The dawn-to-dusk Ramadan fast is not just for Muslims anymore. Indeed, the curious trend of non-Muslim Westerners participating in the tradition has been on full display in 2009:

  • Brian McLaren, a leading American evangelical in the "emergent church" camp, has fasted since Ramadan began in late August. He explains: "As Christians, we want to come close to our Muslim neighbors and to share this important part of life with them. Just as Jesus, a devout Jew, overcame religious prejudice and learned from a Syrophonecian woman and was inspired by her faith two thousand years ago (Matthew 15:21 ff, Mark 7:24 ff), we seek to learn from our Muslim sisters and brothers today."
  • Dozens of University of Michigan medical students voluntarily took part in a one-day fast, sponsored by a Muslim group, to help future doctors "understand how annual Ramadan fasting would affect the lives of their Muslim patients." One student said, "In terms of understanding the science and the physical effects of fasting, that's something we can learn in lecture. … As a provider, this helps us understand better why it would be important enough for one of our patients to do this."
  • London Mayor Boris Johnson has encouraged Britons to learn about Islam through fasting. While visiting the East London Mosque — known for welcoming radical preachers — Johnson stated, "I urge people, particularly during Ramadan, to find out more about Islam, increase your understanding and learning, even fast for a day with your Muslim neighbor and break your fast at the local mosque."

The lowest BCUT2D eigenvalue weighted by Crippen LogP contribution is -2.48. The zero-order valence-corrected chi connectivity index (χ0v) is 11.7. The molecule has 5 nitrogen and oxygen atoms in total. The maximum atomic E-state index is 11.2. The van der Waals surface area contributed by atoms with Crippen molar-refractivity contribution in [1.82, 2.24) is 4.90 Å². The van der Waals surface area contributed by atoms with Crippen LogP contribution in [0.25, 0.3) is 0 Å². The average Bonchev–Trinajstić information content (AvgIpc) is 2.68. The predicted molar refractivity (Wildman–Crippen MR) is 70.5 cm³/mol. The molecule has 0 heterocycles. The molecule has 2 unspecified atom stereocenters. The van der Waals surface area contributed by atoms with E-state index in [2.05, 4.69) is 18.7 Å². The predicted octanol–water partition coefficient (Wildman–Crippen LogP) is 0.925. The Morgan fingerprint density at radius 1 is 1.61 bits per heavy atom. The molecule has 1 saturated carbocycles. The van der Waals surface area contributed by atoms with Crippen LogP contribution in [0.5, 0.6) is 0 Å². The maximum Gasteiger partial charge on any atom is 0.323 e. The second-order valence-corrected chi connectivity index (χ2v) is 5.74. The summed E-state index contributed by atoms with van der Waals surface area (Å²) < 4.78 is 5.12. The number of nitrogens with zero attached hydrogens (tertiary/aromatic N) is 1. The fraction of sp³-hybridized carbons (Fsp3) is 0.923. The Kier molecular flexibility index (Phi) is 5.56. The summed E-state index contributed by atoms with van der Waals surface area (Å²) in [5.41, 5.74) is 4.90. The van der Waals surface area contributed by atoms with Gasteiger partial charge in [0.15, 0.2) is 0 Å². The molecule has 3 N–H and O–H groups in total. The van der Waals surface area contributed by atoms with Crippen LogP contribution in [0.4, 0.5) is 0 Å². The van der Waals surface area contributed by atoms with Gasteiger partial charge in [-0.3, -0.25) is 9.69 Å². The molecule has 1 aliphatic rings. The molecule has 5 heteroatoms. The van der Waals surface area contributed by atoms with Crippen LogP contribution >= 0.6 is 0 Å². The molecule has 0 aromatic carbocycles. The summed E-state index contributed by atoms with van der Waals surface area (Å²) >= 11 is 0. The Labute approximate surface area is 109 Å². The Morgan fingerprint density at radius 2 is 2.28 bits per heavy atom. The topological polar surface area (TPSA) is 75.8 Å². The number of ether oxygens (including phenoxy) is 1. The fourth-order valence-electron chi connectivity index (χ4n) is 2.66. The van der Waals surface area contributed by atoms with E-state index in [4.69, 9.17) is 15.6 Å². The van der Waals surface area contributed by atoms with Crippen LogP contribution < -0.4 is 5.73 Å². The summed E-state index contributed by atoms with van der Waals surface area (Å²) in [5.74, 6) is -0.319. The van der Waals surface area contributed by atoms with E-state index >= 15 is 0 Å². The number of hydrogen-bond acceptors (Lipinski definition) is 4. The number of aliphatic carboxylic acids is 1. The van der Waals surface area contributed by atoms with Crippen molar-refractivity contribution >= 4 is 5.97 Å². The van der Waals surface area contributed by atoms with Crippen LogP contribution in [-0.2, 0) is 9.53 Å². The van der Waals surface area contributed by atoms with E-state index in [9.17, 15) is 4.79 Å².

Though the notion of non-Muslims participating in Islamic rituals appears odd to many, people can do as they please as long as they do not harm others. That said, one cringes when contemplating how Islamists will be emboldened by seeing non-Muslims engage publicly in Muslim practices. McLaren's actions also recall the complementary phenomenon of Western Christian leaders repackaging their faith with Islamic terminology (e.g., the bishop who wants God to be referred to as "Allah" and the Catholic organization that describes Lent as the "Christian Ramadan"). Furthermore, one cannot help but wonder whether joining in the traditions of non-Muslim religious groups would be touted as equally educational for medical students.

The third case does, however, cross a red line that the first two do not. Muslims are free to invite non-Muslims to fast — or do anything else — to mark the Islamic holy month, but it most definitely is not the place of government officials to offer such highly faith-specific suggestions. Imagine Johnson requesting that Muslims take part in Christian rituals to increase their "understanding." If this would never happen, then neither should the reverse.

In summary, these stories reiterate the Islamist Watch recipe for accommodating Islam in the West: while individuals have significant leeway to conduct their own lives as they wish, Islam must not be granted any preferred status in the public square — not even during Ramadan.